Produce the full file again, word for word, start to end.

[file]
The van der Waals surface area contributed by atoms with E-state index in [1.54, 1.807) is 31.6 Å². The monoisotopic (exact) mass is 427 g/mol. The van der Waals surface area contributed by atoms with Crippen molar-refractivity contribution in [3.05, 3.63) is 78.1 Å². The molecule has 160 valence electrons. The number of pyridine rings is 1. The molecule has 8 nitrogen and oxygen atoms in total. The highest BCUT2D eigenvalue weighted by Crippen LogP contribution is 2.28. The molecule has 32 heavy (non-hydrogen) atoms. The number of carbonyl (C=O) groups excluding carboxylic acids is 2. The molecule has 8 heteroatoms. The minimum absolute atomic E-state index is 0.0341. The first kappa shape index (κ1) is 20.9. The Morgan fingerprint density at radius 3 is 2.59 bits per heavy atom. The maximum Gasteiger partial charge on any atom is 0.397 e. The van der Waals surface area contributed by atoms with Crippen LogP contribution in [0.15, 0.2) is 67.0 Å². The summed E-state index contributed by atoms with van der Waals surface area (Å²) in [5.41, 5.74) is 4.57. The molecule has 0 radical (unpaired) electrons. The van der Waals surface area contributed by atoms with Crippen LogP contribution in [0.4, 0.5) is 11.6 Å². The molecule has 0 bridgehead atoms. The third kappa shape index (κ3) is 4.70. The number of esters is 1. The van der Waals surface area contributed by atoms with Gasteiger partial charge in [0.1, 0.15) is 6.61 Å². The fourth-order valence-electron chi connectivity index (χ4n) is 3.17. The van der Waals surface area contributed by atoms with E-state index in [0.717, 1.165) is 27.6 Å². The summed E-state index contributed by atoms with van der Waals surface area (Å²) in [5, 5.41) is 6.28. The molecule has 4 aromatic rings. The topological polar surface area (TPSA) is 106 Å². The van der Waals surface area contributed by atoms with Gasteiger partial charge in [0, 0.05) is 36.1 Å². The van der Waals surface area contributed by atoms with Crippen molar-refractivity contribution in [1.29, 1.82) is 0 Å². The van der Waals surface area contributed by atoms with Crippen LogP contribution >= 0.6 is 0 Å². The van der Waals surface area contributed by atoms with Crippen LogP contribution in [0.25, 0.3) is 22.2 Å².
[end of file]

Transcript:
The van der Waals surface area contributed by atoms with E-state index in [1.54, 1.807) is 31.6 Å². The monoisotopic (exact) mass is 427 g/mol. The van der Waals surface area contributed by atoms with Crippen molar-refractivity contribution in [3.05, 3.63) is 78.1 Å². The molecule has 160 valence electrons. The number of pyridine rings is 1. The molecule has 8 nitrogen and oxygen atoms in total. The highest BCUT2D eigenvalue weighted by Crippen LogP contribution is 2.28. The molecule has 32 heavy (non-hydrogen) atoms. The number of carbonyl (C=O) groups excluding carboxylic acids is 2. The molecule has 8 heteroatoms. The minimum absolute atomic E-state index is 0.0341. The first kappa shape index (κ1) is 20.9. The Morgan fingerprint density at radius 3 is 2.59 bits per heavy atom. The maximum Gasteiger partial charge on any atom is 0.397 e. The van der Waals surface area contributed by atoms with Crippen LogP contribution in [0.15, 0.2) is 67.0 Å². The summed E-state index contributed by atoms with van der Waals surface area (Å²) in [5.41, 5.74) is 4.57. The molecule has 0 radical (unpaired) electrons. The van der Waals surface area contributed by atoms with Crippen LogP contribution in [0.4, 0.5) is 11.6 Å². The molecule has 0 bridgehead atoms. The third kappa shape index (κ3) is 4.70. The number of esters is 1. The van der Waals surface area contributed by atoms with Gasteiger partial charge in [0.1, 0.15) is 6.61 Å². The fourth-order valence-electron chi connectivity index (χ4n) is 3.17. The van der Waals surface area contributed by atoms with E-state index in [0.717, 1.165) is 27.6 Å². The summed E-state index contributed by atoms with van der Waals surface area (Å²) in [5, 5.41) is 6.28. The molecule has 4 aromatic rings. The topological polar surface area (TPSA) is 106 Å². The van der Waals surface area contributed by atoms with Gasteiger partial charge in [0, 0.05) is 36.1 Å². The van der Waals surface area contributed by atoms with Crippen molar-refractivity contribution in [1.29, 1.82) is 0 Å². The van der Waals surface area contributed by atoms with Crippen LogP contribution >= 0.6 is 0 Å². The van der Waals surface area contributed by atoms with Crippen LogP contribution in [0.25, 0.3) is 22.2 Å².